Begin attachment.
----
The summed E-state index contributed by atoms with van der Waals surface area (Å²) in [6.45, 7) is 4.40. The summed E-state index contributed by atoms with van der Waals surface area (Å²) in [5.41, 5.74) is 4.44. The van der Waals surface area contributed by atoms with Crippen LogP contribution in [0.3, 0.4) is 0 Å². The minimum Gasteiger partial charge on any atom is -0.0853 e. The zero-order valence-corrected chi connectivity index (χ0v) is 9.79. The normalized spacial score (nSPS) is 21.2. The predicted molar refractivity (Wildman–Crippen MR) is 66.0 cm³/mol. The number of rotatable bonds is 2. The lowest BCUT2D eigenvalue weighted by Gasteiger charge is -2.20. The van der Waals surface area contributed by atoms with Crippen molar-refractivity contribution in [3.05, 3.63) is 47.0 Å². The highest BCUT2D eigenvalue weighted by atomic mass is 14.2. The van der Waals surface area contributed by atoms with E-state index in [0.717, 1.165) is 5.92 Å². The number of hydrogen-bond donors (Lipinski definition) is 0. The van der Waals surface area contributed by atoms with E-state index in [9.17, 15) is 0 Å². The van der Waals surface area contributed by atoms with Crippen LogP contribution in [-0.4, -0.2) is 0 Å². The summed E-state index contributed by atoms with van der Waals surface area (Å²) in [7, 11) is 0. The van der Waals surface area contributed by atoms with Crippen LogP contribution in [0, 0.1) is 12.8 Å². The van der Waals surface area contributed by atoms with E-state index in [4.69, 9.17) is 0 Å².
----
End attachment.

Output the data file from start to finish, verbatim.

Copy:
The summed E-state index contributed by atoms with van der Waals surface area (Å²) in [6.45, 7) is 4.40. The summed E-state index contributed by atoms with van der Waals surface area (Å²) in [5.41, 5.74) is 4.44. The van der Waals surface area contributed by atoms with Crippen LogP contribution in [0.3, 0.4) is 0 Å². The minimum Gasteiger partial charge on any atom is -0.0853 e. The zero-order valence-corrected chi connectivity index (χ0v) is 9.79. The normalized spacial score (nSPS) is 21.2. The predicted molar refractivity (Wildman–Crippen MR) is 66.0 cm³/mol. The number of rotatable bonds is 2. The lowest BCUT2D eigenvalue weighted by Gasteiger charge is -2.20. The van der Waals surface area contributed by atoms with Crippen molar-refractivity contribution in [3.05, 3.63) is 47.0 Å². The highest BCUT2D eigenvalue weighted by atomic mass is 14.2. The van der Waals surface area contributed by atoms with E-state index in [0.717, 1.165) is 5.92 Å². The number of hydrogen-bond donors (Lipinski definition) is 0. The van der Waals surface area contributed by atoms with E-state index in [9.17, 15) is 0 Å². The van der Waals surface area contributed by atoms with Crippen LogP contribution in [-0.4, -0.2) is 0 Å². The summed E-state index contributed by atoms with van der Waals surface area (Å²) in [7, 11) is 0. The van der Waals surface area contributed by atoms with Crippen LogP contribution in [0, 0.1) is 12.8 Å². The van der Waals surface area contributed by atoms with E-state index in [4.69, 9.17) is 0 Å².